By CJ Werleman
The international community’s focus on battling Covid-19 provides the perfect cover for criminal political adventurism.
When France was distracted with a national election and a range of unresolved domestic issues in 1936, Nazi Germany seized it as an opportunity to violate the Treaty of Versailles by remilitarising the Rhineland. This buffer zone had been established in the aftermath of World War I to prevent it from threatening its western neighbours.
History is replete with examples of expansionist states using distraction and diversion as a weapon or element of surprise – as illustrated by Russia’s invasion of Georgia in 2008 when the world’s attention was fixated on the Beijing Olympic Games.
It’s no secret that world leaders often use foreign policy as a means to divert attention from political problems at home, as illustrated by the United States’ assassination of Iranian general Qasem Soleimani, which was likely carried out to distract from President Donald Trump’s impeachment hearing.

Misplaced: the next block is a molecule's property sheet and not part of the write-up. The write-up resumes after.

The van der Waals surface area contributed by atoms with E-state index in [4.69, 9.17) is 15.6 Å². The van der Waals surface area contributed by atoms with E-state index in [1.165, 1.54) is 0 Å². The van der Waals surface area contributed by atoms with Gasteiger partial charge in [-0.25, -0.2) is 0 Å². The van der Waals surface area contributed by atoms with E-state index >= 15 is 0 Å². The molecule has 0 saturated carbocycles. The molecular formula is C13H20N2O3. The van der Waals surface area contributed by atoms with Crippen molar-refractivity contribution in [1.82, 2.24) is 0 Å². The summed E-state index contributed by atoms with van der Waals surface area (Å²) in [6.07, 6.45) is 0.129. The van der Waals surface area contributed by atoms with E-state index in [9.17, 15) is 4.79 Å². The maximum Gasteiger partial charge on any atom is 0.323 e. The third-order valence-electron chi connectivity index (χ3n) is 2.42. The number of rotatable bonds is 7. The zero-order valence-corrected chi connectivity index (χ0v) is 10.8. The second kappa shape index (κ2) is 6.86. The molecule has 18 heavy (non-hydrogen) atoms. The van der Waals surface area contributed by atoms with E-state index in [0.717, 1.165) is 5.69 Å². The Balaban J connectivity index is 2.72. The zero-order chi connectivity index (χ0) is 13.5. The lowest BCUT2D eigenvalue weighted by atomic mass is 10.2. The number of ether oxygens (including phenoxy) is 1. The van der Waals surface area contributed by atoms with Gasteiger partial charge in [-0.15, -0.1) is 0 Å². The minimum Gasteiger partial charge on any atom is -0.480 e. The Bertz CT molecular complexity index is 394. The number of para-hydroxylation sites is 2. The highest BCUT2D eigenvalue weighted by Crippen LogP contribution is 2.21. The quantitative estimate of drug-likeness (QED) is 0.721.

The words “never let a crisis go to waste” also ring loud and true for both Israel and India, with each using the fog of the Covid-19 pandemic to expand their respective settler-colonial projects in occupied or disputed territory and in defiance of international law.
Last month, the Netanyahu-Gantz government signalled its intention to formalise its annexation of the occupied West Bank by advancing a bill to be passed by the Knesset on July 1. A move that now enjoys the blessing of the United States, with Secretary of State Mike Pompeo recently telling reporters it’s “an Israeli decision.”
“We call on all Knesset members from the national parties to stand behind this legislation, to advance sovereignty and prevent the creation of a Palestinian state,” said Yesha Council head, David Elhayani, on Sunday.
No doubt, Israel’s sudden haste to annex stolen Palestinian land is driven by a belief that the international community is too distracted by the Covid-19 pandemic to care or protest, alongside genuine fears his rival will defeat Trump in November, given he trails his opponent, former Vice President Joe Biden, by significant margins in all of the battleground states.